Oh yes, it has been one of those days. You stay-at-home moms know what I’m talking about. One of those days where I could put the kids in daycare and not look back while I go and find someone over the age of 7 to have a conversation with.
Here’s just a glimpse…
Brody has declined his afternoon nap, which means I have a cranky 17 month-old who laughs when you tell him that the trash can is not his toy box. So there I am, changing Chase, when he sticks his foot into the mess he’s created. Fantastic. But oh, I look up, and Brody has retrieved a dozen eggs off the kitchen counter and there is now raw egg dripping from my kitchen, through my dining room (over my new rug) and into my living room. So now I have a crying Brody, because let’s face it, mama yelled, a poopy chase, and a Layla (our dog) headed over to lick up all that raw egg germiness. At this moment, I would pay the army if Jason could just walk through the door a couple hours early. Where’s the white flag when you need it?
But you see, we’re down to our last couple of weeks. God, that’s hard to even type, let alone really process. But in a couple of weeks, there will be no reprieve for me. No one to tag-team the kids, or keep the Brodykins out of the dishwasher while I’m trying to load it. No one handle one crying baby while I soothe the other one. Nope, I’m flying this mission solo and I’m going to have to remind myself daily that my children are not my enemy. They are not trying to undo whatever household chore I just did… Really, it was just coincidence that I cleaned up the toy room to have them walk behind me and pull every last toy back down. Sigh.
So I seek routine.
Schedule Nazi. This is the term “lovingly” (or mockingly, I’m never quite sure) bestowed upon me by my mother during my oldest son’s first year, which coincided with my husband’s first deployment. I wear that title with pride. I love schedule. I adore routine. I revel in knowing what my day holds and exactly what I need to get done to make it happen for the kids. I love that bedtimes are set, that nap times are non-negotiable. This makes for a happy, rested mommy and well-adjusted kids. In my opinion, the kids are happier when they know what’s coming at them.
So as Jason was taking his last night flight, the boys and I were sitting around the dinner table. As usual there was a fight over who would get to say Grace, which always puts me into a rather doting mood. It’s adorable when Chase fights to say it. Once they settled into their pizza (come on, Jason wasn’t home and I was feeling lazy), we started to talk about daddy’s deployment. They’ve known for months that this was coming. Even our two-year old will tell you that daddy will be home right around when he turns four. They’re okay with it, or as okay as they can be. We talk about it because they have a right to know what’s going on. This is their life too.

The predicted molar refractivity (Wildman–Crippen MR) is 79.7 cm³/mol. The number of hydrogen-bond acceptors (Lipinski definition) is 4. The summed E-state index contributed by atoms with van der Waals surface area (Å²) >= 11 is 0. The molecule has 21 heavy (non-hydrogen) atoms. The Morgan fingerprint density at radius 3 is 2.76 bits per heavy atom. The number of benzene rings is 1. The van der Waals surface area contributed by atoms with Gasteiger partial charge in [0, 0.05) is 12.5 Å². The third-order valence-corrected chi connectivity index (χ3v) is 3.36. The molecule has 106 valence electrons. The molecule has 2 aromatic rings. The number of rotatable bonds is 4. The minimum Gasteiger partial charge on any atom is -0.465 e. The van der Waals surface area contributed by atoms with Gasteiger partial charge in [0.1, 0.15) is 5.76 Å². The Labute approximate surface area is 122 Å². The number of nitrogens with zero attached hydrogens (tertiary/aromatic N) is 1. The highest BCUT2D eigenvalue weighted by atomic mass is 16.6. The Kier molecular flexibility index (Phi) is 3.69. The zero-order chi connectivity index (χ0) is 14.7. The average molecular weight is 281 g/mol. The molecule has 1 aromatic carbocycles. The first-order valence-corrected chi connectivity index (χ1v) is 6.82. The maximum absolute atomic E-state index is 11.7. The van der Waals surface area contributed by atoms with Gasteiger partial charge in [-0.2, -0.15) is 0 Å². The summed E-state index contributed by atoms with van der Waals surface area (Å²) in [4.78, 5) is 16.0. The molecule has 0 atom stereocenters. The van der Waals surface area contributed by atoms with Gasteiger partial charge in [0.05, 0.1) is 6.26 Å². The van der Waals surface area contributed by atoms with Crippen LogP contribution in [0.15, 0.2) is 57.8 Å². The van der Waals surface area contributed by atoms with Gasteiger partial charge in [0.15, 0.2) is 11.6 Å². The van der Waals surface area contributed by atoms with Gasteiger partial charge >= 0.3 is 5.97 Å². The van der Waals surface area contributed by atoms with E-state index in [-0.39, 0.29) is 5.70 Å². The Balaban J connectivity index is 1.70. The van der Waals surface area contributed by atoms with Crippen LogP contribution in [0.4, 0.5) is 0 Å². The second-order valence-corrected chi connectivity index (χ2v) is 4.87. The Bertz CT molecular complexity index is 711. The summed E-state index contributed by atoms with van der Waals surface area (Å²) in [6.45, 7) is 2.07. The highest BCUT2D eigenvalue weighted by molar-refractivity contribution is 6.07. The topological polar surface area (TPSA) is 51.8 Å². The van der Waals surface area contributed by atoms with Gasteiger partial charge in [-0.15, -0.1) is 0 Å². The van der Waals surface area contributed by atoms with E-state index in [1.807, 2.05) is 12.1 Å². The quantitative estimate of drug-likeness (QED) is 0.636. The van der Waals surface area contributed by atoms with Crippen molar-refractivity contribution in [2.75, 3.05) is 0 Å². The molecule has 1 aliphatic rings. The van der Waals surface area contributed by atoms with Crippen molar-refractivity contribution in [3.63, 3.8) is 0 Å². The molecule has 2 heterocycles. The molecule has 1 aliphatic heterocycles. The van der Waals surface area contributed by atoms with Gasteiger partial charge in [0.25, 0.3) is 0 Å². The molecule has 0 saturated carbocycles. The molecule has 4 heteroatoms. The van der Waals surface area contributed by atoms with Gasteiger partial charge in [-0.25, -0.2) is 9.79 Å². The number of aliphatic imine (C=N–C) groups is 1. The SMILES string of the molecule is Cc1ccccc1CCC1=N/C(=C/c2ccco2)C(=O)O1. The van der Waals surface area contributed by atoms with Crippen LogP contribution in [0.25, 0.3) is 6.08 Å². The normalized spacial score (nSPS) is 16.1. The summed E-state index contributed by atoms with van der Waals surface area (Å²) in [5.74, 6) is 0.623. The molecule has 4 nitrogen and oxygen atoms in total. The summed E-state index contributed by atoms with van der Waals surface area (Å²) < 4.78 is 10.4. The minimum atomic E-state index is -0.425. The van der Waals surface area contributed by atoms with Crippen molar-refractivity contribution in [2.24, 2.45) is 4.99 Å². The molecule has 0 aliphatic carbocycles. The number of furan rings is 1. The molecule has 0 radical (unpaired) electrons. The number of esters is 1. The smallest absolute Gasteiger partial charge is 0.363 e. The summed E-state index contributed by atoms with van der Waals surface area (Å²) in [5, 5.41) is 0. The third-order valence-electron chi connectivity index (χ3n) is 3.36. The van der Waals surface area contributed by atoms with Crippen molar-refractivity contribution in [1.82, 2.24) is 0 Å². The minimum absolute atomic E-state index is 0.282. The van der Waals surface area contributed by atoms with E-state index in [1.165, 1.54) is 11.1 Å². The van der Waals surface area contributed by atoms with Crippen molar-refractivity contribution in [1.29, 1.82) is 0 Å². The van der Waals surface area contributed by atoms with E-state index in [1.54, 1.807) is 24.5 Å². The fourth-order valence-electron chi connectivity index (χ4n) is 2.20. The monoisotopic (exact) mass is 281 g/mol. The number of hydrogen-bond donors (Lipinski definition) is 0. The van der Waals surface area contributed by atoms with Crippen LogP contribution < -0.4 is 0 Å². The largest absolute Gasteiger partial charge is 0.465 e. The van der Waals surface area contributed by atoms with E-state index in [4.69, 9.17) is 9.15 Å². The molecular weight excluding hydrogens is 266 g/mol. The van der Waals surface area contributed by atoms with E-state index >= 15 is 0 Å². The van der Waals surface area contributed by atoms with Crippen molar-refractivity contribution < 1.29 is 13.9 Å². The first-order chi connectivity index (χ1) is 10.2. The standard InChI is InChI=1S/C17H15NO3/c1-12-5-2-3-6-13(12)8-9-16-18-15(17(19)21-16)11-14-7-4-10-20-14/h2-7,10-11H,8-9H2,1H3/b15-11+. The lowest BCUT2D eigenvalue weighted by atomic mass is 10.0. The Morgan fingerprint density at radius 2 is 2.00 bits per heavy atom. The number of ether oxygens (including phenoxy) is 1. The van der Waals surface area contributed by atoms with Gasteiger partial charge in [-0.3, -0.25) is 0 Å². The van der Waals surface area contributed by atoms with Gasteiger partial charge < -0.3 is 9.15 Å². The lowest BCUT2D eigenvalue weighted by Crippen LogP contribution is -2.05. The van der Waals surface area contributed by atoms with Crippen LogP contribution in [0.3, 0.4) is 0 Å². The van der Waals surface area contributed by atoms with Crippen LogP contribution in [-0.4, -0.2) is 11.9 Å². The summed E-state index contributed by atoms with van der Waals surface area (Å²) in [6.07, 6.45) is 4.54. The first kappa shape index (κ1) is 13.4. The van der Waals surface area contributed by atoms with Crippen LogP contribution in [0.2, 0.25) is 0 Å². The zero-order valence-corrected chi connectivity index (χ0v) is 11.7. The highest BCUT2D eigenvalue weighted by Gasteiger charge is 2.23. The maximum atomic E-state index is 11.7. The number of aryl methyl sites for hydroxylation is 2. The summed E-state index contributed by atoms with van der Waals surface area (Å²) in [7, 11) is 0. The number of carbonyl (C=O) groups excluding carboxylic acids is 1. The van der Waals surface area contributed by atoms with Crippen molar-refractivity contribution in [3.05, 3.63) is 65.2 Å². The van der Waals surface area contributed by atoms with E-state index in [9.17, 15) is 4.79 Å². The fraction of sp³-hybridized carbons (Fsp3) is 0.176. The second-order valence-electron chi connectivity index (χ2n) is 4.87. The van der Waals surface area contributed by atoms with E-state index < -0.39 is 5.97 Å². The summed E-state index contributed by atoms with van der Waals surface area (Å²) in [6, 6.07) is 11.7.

But they are what makes this deployment so different. My children have always been little when Jason has gone to war. So it catches me off-guard when Aaron spits out, “I sure hope daddy doesn’t crash his helicopter and die,” just as if he’d hoped there wouldn’t be rain in the afternoon. So matter of fact. So very heart wrenching for me. Sometimes I wonder if he can see through my smile and reassurance that daddy is a terrific pilot. I promise. I pray.
Is it any wonder that I turn off the news when we lose a bird in theater?
So to make this adjustment easier, I’m seeking to give them a little bit of control over their insanely unfair little lives. It’s a simple question: What do you want for dinner? You’d never know it, but that little question empowered my little men to step up and act like a team. Suddenly, they were coordinating their favorite meals, and the days of the week they would go best with. They were talking about ordering pizza every Friday for “movie night,” and having BBQ Chicken on Sunday so that when we’re gone all day at Church and hockey, dinner will be cooking itself. It’s such a little thing to offer them, but for those few moments, they were in control. The deployment was a tangible thing that they could have some (if only a little) say over. Now, they’re volunteering to take the littles out to play when dad’s gone. They’re offering to sort laundry… not so sure I’ll take them up on that. But they recognize that we’re a team. I may lead it, but they are all necessary members. It will take all of us to keep this ship sailing.
I know this next year won’t be easy. I know that at times I won’t know what to tell them. I won’t know how to play with them like daddy. There are going to be times where I say the wrong thing, do the wrong thing, and generally make mistakes. I’m sure there will be moments when I won’t be able to hide a break-down, and they will inevitably see some tears when I don’t wipe them away fast enough. But we’re a team, my little heathens and I. We’ll make it through this next year and we’ll come out stronger. Besides, the urges I have to run away screaming will cease once they’re in bed. They’re certainly cute when they sleep…